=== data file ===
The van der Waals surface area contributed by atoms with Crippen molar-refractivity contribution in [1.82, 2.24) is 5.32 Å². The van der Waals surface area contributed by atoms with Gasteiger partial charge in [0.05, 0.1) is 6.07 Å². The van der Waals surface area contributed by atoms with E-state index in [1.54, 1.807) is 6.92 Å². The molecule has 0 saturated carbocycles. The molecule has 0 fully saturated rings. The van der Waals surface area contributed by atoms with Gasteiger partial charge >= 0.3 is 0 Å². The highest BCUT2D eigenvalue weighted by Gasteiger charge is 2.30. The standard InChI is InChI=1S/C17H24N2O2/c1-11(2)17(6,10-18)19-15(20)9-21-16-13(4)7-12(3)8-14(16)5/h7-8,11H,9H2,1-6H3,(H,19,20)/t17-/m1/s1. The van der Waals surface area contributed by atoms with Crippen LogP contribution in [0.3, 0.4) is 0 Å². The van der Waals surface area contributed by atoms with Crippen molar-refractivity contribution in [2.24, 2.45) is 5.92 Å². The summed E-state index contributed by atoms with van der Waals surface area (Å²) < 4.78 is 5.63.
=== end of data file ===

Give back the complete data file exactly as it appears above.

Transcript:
The van der Waals surface area contributed by atoms with Crippen molar-refractivity contribution in [1.82, 2.24) is 5.32 Å². The van der Waals surface area contributed by atoms with Gasteiger partial charge in [0.05, 0.1) is 6.07 Å². The van der Waals surface area contributed by atoms with E-state index in [1.54, 1.807) is 6.92 Å². The molecule has 0 saturated carbocycles. The molecule has 0 fully saturated rings. The van der Waals surface area contributed by atoms with Gasteiger partial charge >= 0.3 is 0 Å². The highest BCUT2D eigenvalue weighted by Gasteiger charge is 2.30. The standard InChI is InChI=1S/C17H24N2O2/c1-11(2)17(6,10-18)19-15(20)9-21-16-13(4)7-12(3)8-14(16)5/h7-8,11H,9H2,1-6H3,(H,19,20)/t17-/m1/s1. The van der Waals surface area contributed by atoms with Crippen LogP contribution in [0.3, 0.4) is 0 Å². The van der Waals surface area contributed by atoms with Crippen molar-refractivity contribution in [2.24, 2.45) is 5.92 Å². The summed E-state index contributed by atoms with van der Waals surface area (Å²) < 4.78 is 5.63.